Stars form via gravitational collapse of molecular cloud cores. But observations reveal that far less gas is turned into stars than you would suspect by naively calculating the star formation rate. So what can we do about this mismatch?
Heavy stars live like rock stars: they live fast, become big, and die young. Low mass stars, on the other hand, are more persistent, and live longer. Fusing hydrogen slow and steady wins the stellar age-race.
Nothing sits still in our Universe. Like planets, stars rotate. The authors of this paper found certain types of stars unexpectedly display rapid rotations when they are not supposed to.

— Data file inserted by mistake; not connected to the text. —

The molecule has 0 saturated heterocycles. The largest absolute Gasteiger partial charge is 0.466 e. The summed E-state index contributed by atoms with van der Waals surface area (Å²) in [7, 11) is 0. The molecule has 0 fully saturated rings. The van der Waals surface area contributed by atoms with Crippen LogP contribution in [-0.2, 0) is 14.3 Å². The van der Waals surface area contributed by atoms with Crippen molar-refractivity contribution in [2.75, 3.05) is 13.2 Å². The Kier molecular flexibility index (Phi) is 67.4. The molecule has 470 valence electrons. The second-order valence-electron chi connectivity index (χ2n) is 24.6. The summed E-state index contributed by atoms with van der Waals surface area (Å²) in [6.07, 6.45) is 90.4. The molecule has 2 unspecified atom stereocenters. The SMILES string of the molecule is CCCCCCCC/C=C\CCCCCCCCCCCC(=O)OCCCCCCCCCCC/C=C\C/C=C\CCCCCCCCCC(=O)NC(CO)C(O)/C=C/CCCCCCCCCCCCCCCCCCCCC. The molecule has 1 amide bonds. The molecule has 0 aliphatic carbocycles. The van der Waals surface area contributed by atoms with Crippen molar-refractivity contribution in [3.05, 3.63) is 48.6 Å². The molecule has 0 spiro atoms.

A star on its way out of the Milky Way has set a new speed record. What’s the rush? Read on to find out…
While the Sun is an excellent starting point in a quest to understand magnetism, the authors of today’s paper want more. They take advantage of something only relatively cool stars can have in their atmospheres to study magnetic fields: molecules in starspots.
70,000 years ago, a binary star passed through the outskirts of the Oort Cloud–was it the closest known stellar encounter?